This route provides an easy descent back to Many Glacier Hotel, or may be used for an early season ascent when snow would make the High Traverse and Great Break routes extremely complicated. Follow the high trail along the south shore of Lake Josephine towards Piegan Pass. About half way along the lake, a massive alder-choked avalanche chute is encountered. Utilize drainages and game trails while bushwhacking uphill wherever the terrain is the most forgiving, trending up and to the right when possible (A friend of mine utilized a small dry drainage just prior to this chute to start uphill and reported relatively easy going). Trees will become a bit more sparse, and cliffs will be encountered. Head directly south (right) along the base of the cliffs, until encountering a broad class II slope. Head uphill for a great overlook of Snow Moon Basin, then slog up the class II north ridge to Allen's east summit and onward to the top.
Snow Moon Notch Route
This route involves a snow climb above the head of Snow Moon Lake to a notch in the north summit ridge, followed by an uncomplicated climb up the ridge from there. See the Edwards guide for further information.
Views from the top are exceptional. The almost impossibly steep north face of Mount Siyeh is directly across Cracker Lake to the south, and a sea of peaks is visible behind. There are mighty views to the northwest that include Mount Merritt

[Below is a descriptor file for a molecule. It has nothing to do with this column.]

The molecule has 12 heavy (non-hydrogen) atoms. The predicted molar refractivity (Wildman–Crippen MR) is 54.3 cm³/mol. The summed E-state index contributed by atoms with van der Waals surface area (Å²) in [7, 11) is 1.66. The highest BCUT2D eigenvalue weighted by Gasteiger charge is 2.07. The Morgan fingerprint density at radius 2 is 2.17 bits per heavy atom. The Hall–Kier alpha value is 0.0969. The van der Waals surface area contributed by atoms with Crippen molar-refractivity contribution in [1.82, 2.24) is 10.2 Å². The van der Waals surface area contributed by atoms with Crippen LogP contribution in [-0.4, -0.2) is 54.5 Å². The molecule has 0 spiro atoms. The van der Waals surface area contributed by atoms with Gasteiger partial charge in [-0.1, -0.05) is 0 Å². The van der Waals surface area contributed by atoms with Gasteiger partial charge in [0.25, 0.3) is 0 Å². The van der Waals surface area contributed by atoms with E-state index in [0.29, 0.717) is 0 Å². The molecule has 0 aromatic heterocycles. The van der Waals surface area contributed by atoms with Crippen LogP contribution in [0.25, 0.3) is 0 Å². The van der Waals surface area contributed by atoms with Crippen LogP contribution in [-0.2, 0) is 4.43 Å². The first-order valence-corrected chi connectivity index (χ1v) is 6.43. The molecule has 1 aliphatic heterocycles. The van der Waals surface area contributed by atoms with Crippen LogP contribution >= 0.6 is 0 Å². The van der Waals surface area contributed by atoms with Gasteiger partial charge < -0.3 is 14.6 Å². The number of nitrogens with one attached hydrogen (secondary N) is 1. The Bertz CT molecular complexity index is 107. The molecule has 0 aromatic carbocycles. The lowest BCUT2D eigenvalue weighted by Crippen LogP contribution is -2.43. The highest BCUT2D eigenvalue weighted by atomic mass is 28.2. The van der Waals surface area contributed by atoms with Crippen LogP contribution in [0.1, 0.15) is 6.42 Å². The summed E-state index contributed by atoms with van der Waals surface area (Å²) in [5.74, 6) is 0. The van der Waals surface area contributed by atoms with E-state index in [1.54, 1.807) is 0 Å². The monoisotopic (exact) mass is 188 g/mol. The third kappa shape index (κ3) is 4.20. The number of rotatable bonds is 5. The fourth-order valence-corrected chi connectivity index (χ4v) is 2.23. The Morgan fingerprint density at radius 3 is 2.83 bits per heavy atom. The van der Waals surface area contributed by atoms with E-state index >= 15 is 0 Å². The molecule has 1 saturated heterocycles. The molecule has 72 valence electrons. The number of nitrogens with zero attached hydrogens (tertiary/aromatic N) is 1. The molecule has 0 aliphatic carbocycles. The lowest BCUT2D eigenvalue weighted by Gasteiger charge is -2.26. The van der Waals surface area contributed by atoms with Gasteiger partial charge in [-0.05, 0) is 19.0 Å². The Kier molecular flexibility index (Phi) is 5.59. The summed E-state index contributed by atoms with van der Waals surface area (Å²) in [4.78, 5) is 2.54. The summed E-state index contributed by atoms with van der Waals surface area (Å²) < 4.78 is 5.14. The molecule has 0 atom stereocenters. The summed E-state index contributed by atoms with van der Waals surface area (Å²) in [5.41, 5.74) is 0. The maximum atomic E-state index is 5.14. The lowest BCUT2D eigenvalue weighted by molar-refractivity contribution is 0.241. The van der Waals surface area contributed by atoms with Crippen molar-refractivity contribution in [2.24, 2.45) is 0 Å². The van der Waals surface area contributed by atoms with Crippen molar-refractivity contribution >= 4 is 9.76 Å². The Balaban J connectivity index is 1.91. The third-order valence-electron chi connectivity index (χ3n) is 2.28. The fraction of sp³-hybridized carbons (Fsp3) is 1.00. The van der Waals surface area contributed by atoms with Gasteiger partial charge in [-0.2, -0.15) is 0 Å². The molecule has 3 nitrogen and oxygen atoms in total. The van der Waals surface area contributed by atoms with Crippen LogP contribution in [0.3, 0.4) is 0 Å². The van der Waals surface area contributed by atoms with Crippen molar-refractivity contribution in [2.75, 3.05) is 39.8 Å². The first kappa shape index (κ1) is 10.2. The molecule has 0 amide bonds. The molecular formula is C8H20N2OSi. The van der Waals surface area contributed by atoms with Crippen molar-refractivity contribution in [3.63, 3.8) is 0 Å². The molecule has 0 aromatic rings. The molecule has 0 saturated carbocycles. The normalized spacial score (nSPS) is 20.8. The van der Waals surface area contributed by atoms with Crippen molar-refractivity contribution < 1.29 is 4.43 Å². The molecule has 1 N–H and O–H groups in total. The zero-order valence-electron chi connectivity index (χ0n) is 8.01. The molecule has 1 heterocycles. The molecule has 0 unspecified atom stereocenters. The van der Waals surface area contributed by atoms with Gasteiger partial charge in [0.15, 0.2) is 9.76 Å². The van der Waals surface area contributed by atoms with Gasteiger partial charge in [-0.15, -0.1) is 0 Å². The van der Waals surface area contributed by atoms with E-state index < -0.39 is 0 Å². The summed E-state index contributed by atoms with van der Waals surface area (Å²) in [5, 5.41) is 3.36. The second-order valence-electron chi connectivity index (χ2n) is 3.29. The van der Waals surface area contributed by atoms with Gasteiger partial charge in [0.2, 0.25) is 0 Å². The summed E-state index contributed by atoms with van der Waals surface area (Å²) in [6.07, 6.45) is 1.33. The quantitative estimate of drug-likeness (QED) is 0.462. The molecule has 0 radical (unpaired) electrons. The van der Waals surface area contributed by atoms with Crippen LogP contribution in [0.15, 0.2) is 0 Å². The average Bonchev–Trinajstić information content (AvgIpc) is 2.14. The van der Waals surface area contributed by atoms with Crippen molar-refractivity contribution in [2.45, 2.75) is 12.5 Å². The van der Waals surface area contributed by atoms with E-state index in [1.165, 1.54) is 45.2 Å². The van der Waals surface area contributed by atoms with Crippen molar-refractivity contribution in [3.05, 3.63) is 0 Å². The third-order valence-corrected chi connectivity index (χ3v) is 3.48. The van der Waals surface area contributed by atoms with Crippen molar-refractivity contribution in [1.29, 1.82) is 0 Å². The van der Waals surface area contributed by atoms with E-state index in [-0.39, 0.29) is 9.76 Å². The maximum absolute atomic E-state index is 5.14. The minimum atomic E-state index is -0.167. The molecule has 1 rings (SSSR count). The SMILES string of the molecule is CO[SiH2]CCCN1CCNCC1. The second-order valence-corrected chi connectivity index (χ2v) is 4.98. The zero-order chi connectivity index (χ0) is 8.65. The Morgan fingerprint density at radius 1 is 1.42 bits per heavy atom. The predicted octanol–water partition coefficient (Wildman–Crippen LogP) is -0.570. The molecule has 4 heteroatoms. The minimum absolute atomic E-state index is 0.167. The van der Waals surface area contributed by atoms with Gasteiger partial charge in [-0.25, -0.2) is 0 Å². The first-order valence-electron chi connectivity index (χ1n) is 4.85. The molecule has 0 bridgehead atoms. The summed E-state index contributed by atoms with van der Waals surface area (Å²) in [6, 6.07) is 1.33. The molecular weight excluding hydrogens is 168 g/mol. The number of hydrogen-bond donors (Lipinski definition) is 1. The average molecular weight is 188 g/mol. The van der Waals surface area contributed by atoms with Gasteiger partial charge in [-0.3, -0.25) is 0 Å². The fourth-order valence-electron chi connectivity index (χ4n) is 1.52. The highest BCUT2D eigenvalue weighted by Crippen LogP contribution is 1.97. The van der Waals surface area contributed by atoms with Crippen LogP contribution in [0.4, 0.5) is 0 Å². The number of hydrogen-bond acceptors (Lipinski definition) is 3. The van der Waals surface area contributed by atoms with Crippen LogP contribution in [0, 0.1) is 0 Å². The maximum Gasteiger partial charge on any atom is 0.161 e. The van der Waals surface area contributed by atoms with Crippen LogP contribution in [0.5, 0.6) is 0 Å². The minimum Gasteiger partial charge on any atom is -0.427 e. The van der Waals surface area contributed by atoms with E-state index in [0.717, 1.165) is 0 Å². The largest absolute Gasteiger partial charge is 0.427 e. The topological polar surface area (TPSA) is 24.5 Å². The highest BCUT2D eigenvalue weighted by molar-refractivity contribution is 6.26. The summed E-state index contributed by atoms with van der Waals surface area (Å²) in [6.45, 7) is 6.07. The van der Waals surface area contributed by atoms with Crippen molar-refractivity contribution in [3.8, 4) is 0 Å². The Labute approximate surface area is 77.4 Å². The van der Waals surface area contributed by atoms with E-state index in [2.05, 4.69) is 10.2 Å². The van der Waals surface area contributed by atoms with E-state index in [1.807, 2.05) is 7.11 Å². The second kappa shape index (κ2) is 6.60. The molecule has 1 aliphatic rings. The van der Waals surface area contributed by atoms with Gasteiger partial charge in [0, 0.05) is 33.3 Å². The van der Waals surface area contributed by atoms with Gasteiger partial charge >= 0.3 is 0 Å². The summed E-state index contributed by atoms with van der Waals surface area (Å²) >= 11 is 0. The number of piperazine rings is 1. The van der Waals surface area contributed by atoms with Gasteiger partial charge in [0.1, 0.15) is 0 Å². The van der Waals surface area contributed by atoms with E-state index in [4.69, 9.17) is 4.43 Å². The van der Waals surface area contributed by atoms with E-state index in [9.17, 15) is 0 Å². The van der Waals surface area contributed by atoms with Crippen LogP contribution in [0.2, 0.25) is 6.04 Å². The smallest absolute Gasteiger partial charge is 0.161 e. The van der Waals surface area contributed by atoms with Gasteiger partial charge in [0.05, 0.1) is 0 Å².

, Mount Cleveland
, and the snow capped peaks of the Livingston Range. The entire Grinnell Glacier Basin is visible to the west, but perhaps the most unique view is to the north, of Many Glacier Hotel amidst a beautiful chain of lakes. I guess you'll just have to climb up there and see for yourself!
When to Climb
Due to extreme winters along the Continental Divide, problematic snow can linger on trails and mountain slopes well into July and August. Hence, the prime climbing season in Glacier is rather short, often beginning in June and lasting into late September/early October. However, some lower peaks and south facing slopes can be safely attempted much earlier in the season. Your best best is to inquire locally about snowpack and weather conditions. Personally, I have found the NOAA website
to be the most reliable resource for detailed weather forecasts and snowpack information for the greater Glacier area.